For the last couple of years I have been writing a book about Jewish food. The idea came about as I grew into my new life as a Jew (after going to the mikvah in 2005 and assuming the Hebrew name Shirah bat avraham v’ Sarah) and I realized that certain aspects of our culture, my new culture, came more easily than others did. Study and prayer habits were easy to slot myself into. and some other customs, like how to behave at a shiva minyan, took some learning about.
The most problematic part of my life as a conscientious Jew is clearly food. Even though I didn’t come to Jewishness from a strongly defined food culture in my previous life, nevertheless I had trouble swallowing, as it were, some new-to-me foods, like lokshen kugel, gefilte fish, tzimmes, knishes. I decided, since I was finding it hard to get used to Ashkenazic foods, I should learn how to cook them.
It’s true that, as Jews, we have an enormous array of different kinds of foods to claim in our traditions; Roly introduced me to a wonderful book about Syrian Jewish delicacies, and I have tried making several of those. as many of us who have been to Israel with BJ trips can attest, there’s a panoply of delicious foods available in Israel, from a vast swath of traditions. So, eating ““Jewishly” didn’t only mean bialys and ptchah (calf’s foot jelly) and cholent. Still, those are the foods that my community eats and serves me at lovely Shabbat and hagim meals. So, I set out to cook with members of my home community.
The most recent cooking adventure I had was with Susan Viuker Landau. When I first started this project in 2010, I tried, as my maiden voyage in the Jewish kitchen, baking challah. Then over the months, I made chopped liver, flanken, matzo-ball soup, lemon chicken, a variety of kugels, Syrian ka’ak, Hungarian sour cherry cake, classic sponge cake, stuffed cabbage … the list goes on. But challah may be the most basic, most Jewish food, right? Bread being the staple of any meal, and Shabbat having the central place in our tradition that it rightfully claims.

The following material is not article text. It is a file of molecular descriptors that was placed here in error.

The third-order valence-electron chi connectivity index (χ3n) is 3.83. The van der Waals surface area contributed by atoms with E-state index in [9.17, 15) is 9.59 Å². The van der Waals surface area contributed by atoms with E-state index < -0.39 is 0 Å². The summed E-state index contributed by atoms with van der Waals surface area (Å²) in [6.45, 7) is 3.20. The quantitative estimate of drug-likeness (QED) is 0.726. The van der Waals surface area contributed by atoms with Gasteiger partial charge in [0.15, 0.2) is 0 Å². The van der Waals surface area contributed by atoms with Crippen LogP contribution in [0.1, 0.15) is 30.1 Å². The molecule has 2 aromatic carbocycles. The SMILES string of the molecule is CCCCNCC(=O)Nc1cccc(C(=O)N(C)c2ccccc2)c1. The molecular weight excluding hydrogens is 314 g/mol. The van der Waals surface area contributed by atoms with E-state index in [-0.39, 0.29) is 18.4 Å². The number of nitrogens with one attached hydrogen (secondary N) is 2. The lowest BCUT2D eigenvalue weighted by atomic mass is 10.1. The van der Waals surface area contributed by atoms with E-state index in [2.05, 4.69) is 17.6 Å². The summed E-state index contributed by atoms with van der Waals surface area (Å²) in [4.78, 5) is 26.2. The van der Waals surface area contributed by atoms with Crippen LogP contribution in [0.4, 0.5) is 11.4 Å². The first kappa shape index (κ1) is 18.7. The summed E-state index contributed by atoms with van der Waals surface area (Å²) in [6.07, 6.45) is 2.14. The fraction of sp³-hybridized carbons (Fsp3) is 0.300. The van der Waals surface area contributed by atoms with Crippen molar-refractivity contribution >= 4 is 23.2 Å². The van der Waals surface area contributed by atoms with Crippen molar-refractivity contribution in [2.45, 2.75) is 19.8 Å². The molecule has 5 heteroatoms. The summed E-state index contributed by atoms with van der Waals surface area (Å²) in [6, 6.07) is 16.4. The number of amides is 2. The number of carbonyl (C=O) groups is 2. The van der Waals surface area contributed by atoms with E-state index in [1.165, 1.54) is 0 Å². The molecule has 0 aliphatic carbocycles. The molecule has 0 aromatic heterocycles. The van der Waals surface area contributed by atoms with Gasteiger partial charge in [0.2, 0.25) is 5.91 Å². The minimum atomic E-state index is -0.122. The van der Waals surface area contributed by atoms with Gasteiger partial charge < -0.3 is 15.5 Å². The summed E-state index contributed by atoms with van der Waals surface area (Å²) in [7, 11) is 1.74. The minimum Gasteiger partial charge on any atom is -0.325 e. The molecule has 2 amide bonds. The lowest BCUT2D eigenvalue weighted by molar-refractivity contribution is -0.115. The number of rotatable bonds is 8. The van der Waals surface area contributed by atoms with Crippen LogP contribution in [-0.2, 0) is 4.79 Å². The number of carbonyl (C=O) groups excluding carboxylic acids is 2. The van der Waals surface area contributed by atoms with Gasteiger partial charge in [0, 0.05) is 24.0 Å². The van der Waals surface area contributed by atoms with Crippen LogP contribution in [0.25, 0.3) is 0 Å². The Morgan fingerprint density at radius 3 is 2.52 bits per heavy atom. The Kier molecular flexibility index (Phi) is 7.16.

Susan generously proposed that the two of us team up to bake challah one Friday morning recently, and I accepted her offer with alacrity. So, one cold and frosty Friday, I arrived at her gracious apartment, and we gathered the ingredients and set to baking.
A great thing about challah is that it lends itself readily to communal manufacture. In the old days, Jewish women in shtletls used to make their challah dough at home and then bring it to the group ovens to bake. Also, on account of two stages of proofing (where the dough sits to rise in bulk), challah baking affords plenty of time for chatting and preparing for Shabbat. Susan and I, who hadn’t known each other well up to that point, spent a fun morning schmoozing and looking at photo albums, sharing family stories and histories, discovering unlikely connections, readying ourselves for the Shabbat. When the loaves were at last braided and in the oven, Susan’s beautiful apartment was filled with an ancient and delicious aroma. It really began to feel like Shabbat then!
We agreed it would be so great if more BJ people could do something like this, getting together to make the Sabbath loaves, evoking in a very basic and primal way a family and communal activity of blessing and celebration that Jewish women (and men!) have enjoyed and cherished for thousands of years: producing, with b’ezrat HaShem, God willing, the central foodstuff of the Sabbath meal, consecrating it, and further beautifying the holy day.